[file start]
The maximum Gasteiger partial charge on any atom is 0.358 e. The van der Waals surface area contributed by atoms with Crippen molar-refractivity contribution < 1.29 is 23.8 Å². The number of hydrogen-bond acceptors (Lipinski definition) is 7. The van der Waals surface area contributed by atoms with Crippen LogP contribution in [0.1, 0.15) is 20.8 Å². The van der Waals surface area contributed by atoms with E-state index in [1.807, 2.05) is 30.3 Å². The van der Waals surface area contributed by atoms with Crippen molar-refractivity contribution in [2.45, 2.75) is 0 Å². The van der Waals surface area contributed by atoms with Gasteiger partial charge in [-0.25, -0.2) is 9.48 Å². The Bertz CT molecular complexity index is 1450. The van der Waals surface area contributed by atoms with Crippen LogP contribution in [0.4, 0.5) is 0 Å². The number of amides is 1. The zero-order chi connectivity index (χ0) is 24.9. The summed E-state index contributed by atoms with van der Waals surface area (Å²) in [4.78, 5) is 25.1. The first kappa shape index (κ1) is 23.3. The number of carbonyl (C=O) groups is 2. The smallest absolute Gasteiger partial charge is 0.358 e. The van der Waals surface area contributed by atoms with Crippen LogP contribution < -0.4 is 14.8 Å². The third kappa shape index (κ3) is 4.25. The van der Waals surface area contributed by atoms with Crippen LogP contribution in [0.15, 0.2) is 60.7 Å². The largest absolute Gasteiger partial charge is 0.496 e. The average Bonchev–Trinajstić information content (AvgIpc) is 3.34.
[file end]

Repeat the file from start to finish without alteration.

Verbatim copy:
The maximum Gasteiger partial charge on any atom is 0.358 e. The van der Waals surface area contributed by atoms with Crippen molar-refractivity contribution < 1.29 is 23.8 Å². The number of hydrogen-bond acceptors (Lipinski definition) is 7. The van der Waals surface area contributed by atoms with Crippen LogP contribution in [0.1, 0.15) is 20.8 Å². The van der Waals surface area contributed by atoms with E-state index in [1.807, 2.05) is 30.3 Å². The van der Waals surface area contributed by atoms with Crippen molar-refractivity contribution in [2.45, 2.75) is 0 Å². The van der Waals surface area contributed by atoms with Gasteiger partial charge in [-0.25, -0.2) is 9.48 Å². The Bertz CT molecular complexity index is 1450. The van der Waals surface area contributed by atoms with Crippen LogP contribution in [0.4, 0.5) is 0 Å². The number of amides is 1. The zero-order chi connectivity index (χ0) is 24.9. The summed E-state index contributed by atoms with van der Waals surface area (Å²) in [4.78, 5) is 25.1. The first kappa shape index (κ1) is 23.3. The number of carbonyl (C=O) groups is 2. The smallest absolute Gasteiger partial charge is 0.358 e. The van der Waals surface area contributed by atoms with Crippen LogP contribution < -0.4 is 14.8 Å². The third kappa shape index (κ3) is 4.25. The van der Waals surface area contributed by atoms with Crippen LogP contribution in [0.15, 0.2) is 60.7 Å². The largest absolute Gasteiger partial charge is 0.496 e. The average Bonchev–Trinajstić information content (AvgIpc) is 3.34.